Why Is it Difficult to Get Pregnant?


When you hear talk of newborn babies and unplanned pregnancies, it might seem like getting pregnant is one of the easiest things to do. But when it comes to planning a baby, many women discover that trying to get pregnant is unexpectedly frustrating. Conception is a surprisingly complex process, involving the synchronization of many things.


A woman is only fertile around ovulation, when her body releases an egg from the ovary. Conception is possible if intercourse occurs during the period of five days before ovulation to two days after. This is because sperm can survive inside a woman’s body for up to five days. Although the egg can survive no more than 24 hours after ovulation, it is possible for a woman to release more than one egg within that period. Although these are generous estimates, they give women about seven days to get pregnant during each cycle.

Conception would be much easier to achieve if women knew exactly when they were ovulating. Most people falsely believe that a normal menstrual cycle lasts 28 days and that ovulation occurs on day 14. But cycles vary greatly among women and even from one month to the next. Without studying and understanding her own cycles, a woman can only guess at when she’s ovulating, making her chances of conceiving much lower.


Even when intercourse occurs around ovulation, a man’s sperm have a long journey to make before fertilizing the egg. The acid level of the vagina kills some sperm, the cervical mucus stops others from moving along, and the remaining ones must travel 7 inches to get to the fallopian tubes. Of the millions of sperm released during ejaculation, only a few dozen will make it to the egg.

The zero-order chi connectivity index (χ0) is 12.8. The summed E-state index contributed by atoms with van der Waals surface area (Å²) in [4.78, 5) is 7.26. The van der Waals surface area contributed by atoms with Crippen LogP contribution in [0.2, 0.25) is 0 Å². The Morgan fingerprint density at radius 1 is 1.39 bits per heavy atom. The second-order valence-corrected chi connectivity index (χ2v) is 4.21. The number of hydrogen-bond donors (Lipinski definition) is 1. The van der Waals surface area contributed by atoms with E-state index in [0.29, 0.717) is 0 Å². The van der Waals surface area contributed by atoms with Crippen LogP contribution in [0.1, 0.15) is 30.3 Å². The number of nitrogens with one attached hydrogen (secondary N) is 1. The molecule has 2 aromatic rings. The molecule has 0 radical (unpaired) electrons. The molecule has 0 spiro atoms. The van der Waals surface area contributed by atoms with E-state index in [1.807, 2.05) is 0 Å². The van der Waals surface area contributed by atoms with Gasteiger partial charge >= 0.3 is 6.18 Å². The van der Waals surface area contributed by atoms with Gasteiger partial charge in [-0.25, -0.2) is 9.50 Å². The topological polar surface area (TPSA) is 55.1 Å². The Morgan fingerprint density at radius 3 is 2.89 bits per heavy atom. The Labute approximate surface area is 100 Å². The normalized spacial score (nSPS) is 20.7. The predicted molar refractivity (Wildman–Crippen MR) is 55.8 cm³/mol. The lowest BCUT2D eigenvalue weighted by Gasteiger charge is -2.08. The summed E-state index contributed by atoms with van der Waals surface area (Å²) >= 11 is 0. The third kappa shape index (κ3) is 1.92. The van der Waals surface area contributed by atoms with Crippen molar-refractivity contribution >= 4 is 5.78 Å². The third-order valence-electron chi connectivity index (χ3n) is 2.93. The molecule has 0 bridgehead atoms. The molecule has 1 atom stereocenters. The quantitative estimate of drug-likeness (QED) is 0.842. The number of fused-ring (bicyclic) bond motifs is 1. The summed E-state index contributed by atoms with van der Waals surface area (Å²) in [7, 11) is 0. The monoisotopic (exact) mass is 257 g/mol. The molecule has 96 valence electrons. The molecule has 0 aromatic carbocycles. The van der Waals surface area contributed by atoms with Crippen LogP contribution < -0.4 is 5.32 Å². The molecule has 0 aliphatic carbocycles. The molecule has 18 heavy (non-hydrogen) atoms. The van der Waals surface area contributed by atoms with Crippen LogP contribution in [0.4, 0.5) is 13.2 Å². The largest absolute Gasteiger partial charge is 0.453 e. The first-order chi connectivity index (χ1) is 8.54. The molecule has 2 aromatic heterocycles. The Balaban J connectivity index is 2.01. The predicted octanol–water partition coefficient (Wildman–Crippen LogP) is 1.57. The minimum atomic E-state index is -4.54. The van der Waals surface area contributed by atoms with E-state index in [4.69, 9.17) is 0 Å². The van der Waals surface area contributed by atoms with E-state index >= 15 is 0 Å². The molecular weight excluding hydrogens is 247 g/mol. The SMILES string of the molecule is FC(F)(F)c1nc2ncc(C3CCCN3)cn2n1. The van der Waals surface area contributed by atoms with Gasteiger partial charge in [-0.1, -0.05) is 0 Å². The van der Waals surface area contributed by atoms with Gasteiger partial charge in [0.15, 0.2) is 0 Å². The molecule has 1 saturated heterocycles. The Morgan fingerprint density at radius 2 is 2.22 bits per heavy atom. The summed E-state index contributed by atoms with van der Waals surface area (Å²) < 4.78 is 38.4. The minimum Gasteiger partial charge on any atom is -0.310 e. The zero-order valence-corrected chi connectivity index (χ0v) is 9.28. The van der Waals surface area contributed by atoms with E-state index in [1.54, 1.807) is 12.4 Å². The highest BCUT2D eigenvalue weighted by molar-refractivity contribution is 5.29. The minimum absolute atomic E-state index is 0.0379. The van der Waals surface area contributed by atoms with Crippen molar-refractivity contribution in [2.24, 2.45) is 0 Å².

After the egg is fertilized it must travel down the fallopian tubes and implant into the wall of the uterus, which is technically when pregnancy begins. Occasionally, however, the egg will fail to implant, in which case the lining of the uterus will slough off as usual and the woman will probably have what seems like a normal period.

Pregnancy Loss

Even if a fertilized egg successfully implants, miscarriage is common in the early weeks. Anywhere from 30 to 50 percent of fertilized eggs are lost even before a woman finds out she’s pregnant and 15 to 20 percent of known pregnancies result in miscarriage--more than 80 percent occurring before 12 weeks of pregnancy.

Increasing your Chances

To increase your likelihood of becoming pregnant, you should begin to track your menstrual cycle to learn when you are ovulating. This can be done by charting your basal body temperature (right after waking) and noting cervical mucus over a number of cycles. You are usually most fertile two or three days before your basal body temperature spikes and when cervical mucus is clear, slippery and stretchy.

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